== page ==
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Global warming and declining mammal diversity: new research in Nature

Pleistocene survivor, the deer mouse.  Photo by Glenn and Martha Vargas © California Academy of Sciences

Pleistocene survivor, the deer mouse. Photo by Glenn and Martha Vargas © California Academy of Sciences

Popular images of Ice Age California tend to feature enormous, extinct mammals like mammoths and saber-toothed cats.  By contrast, new research published in Nature examines populations of small mammals that survived through the end of the Ice Age and how they were affected by the climate change.

The research team of Jessica Blois (formerly at Stanford, now at University of Wisconsin, Madison), Elizabeth Hadly (formerly of UCMP, now at Stanford) and Jenny McGuire (UCMP) studied fossilized woodrat nests collected from Samwell Cave in Northern California.  Woodrats carry scat and regurgitated pellets produced by carnivores back to their nests.  These collections are filled with undigested small mammal bones, making fossilized woodrat nests treasure troves for paleontologists.

Comparing fossil data to modern small mammal populations in the same region revealed a big decrease in diversity during a period of global warming at the end of the Pleistocene Epoch.  There was a decrease in both species richness (number of different species) and evenness (relative dominance of species within a community).  A few species disappeared from the area entirely.  Some species remain in the area but as a much smaller proportion of the overall small mammal community.  And the main species to increase in relative abundance was the deer mouse — an animal that can tolerate a wide variety of habitats and climates.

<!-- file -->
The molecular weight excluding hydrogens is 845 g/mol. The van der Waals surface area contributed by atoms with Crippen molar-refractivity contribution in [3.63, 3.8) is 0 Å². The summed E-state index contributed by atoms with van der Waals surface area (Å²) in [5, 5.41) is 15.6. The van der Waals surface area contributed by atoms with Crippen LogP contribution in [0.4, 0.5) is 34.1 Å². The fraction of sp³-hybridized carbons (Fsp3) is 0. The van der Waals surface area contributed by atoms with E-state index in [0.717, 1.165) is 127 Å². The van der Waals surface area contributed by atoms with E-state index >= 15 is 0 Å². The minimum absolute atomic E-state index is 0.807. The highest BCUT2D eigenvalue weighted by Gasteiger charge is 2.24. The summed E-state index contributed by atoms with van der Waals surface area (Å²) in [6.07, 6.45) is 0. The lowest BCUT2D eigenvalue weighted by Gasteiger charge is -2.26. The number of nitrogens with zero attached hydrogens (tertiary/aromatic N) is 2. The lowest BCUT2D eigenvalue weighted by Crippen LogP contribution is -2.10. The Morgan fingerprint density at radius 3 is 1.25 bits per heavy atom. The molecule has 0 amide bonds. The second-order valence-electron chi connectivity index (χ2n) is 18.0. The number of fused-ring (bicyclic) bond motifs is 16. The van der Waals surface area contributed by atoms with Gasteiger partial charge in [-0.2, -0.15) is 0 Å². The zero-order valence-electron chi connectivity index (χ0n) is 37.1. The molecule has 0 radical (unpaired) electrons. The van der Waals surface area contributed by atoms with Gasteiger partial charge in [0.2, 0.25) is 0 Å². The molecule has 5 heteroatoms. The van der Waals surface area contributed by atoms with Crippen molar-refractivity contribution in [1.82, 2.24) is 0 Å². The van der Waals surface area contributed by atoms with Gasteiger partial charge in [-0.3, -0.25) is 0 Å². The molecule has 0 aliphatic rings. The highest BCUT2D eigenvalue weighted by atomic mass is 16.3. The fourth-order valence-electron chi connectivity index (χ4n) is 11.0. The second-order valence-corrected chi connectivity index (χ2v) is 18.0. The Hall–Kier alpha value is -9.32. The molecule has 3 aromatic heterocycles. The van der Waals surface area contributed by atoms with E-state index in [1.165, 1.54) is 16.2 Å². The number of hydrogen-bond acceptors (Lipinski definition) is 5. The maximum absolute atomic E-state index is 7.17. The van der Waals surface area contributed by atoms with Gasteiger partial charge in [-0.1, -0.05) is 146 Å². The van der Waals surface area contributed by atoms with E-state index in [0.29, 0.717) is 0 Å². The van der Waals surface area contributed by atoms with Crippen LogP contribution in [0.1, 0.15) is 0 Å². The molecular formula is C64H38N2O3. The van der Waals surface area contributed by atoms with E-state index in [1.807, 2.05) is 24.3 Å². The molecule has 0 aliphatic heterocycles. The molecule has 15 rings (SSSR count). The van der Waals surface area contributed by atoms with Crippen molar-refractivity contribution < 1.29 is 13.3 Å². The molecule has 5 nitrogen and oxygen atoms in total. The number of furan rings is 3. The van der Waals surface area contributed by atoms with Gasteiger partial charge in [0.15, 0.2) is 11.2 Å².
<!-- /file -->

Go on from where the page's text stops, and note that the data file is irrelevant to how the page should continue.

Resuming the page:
Research of historic periods of global warming improves our understanding of how modern, man-made global warming will affect life on Earth.  Read more about this research: